Checking the database for the city or town in New Mexico with the most markers we again find Santa Fe at the top of the list with 65 markers in or near it. It is followed by Watrous in Mora County with 41 markers. For the ZIP Code with the most markers it’s 87501 at the top of the list with 53 markers in its delivery area. (ZIP Code 87501 is assigned to Santa Fe NM including the Agua Fria, Chupadero, Cuyamungue, Hyde Park Estates, Jacona, Nambe, Pojoaque, San Ildefonso Pueblo, Seton Village, and Tesuque Pueblo delivery areas.) It is followed by ZIP Code 87753 with 41 markers. (87753 is assigned to Watrous NM.)
Getting back to Santa Fe County, the first marker added to the database from there, San Miguel Church, was added January 6, 2008. in Santa Fe. The last one submitted—also the last one submitted in all of New Mexico—was uploaded on November 30, 2020, and is titled Senator Clinton P. Anderson Scenic Route and was erected in 1972, near Los Alamos. The earliest marker erected in Santa Fe County that we have listed was erected in 1868. It was To the Heroes, found in Santa Fe on August 4, 2011.
And finally the first, last, and oldest markers from Watrous. The first: Fort Union National Monument / Santa Fe Trail, was added August 8, 2011. The last: Trail Sites to the North and East added on September 29, 2020.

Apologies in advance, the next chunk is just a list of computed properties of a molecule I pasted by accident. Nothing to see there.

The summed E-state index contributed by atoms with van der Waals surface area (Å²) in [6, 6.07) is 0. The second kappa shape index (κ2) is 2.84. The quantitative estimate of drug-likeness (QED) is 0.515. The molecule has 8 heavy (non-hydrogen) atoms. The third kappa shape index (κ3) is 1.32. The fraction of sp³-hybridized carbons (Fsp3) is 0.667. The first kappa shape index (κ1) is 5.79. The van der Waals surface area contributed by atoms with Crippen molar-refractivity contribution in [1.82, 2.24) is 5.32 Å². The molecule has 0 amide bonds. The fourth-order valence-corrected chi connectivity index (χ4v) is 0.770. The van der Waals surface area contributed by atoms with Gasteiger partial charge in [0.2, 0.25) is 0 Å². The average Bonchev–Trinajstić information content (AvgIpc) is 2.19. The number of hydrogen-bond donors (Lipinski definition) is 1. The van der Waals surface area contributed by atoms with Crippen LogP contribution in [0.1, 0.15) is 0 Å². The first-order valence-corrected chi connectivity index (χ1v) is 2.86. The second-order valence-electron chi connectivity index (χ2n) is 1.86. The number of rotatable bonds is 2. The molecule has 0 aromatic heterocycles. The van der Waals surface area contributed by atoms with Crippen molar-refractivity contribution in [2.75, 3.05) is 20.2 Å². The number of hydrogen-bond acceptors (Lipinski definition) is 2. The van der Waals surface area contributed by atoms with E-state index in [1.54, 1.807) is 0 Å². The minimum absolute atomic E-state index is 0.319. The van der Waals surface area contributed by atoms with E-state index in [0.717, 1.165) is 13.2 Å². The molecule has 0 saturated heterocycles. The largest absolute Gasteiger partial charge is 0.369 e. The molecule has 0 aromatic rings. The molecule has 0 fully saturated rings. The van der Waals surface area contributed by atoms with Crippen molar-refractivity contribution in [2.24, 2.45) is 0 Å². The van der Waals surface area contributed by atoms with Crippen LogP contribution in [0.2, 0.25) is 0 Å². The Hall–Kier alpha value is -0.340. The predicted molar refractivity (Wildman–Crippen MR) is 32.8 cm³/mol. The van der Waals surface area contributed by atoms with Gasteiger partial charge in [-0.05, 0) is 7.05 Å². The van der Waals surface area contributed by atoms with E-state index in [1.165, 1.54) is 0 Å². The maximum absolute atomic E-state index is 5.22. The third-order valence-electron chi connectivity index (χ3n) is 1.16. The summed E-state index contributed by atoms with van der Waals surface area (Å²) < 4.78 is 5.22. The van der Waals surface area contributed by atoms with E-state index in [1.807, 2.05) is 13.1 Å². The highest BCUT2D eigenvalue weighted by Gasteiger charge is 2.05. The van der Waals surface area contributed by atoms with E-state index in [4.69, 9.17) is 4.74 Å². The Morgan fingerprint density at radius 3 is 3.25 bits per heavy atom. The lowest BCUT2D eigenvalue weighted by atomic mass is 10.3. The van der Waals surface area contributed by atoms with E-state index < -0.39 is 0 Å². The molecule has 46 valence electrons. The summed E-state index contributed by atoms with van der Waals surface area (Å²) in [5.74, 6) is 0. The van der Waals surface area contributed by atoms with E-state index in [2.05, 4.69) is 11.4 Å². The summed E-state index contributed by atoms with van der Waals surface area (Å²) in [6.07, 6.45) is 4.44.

The New Mexico Historic Preservation Division is currently in charge of the familiar big, brown, log-hewn official historical markers found all over the state and the New Mexico Department of Transportation typically installs and maintains those that are roadside. They erected their first marker in 1935, and we have 245 of their markers in the database.
In addition, E Clampus Vitus—not government affiliated—also erected numerous historical markers in New Mexico, and we have 27 of their New Mexico markers in the database. Also, a number of counties have erected historical markers on their streets and roads and within their public areas, as have some cities and towns.
Then there are federal government agencies that put up historical markers, especially in national parks and other areas under their jurisdiction. And finally, there are the numerous public and private organizations and individuals that erect markers. Some do this as a continual endeavor, and others once in a while, to mark something, someone, or someplace they find important or interesting. When one of our correspondents comes across one that satisfies our criteria, we add it to the database.
You’ll find that even the smallest, least populated, or most rural areas of New Mexico have been marked with history. Check out Roosevelt County, Curry County and Harding County. We've only found, respectively, 5, 4, and 2 historical markers there. Visiting one or more of these parts of New Mexico might make for a pleasant road trip, and maybe you’ll discover more historical markers while you’re there. If you do, perhaps you’ll take the time to photograph them and, when you get home, become an HMdb correspondent by adding them to the database. Happy Hunting!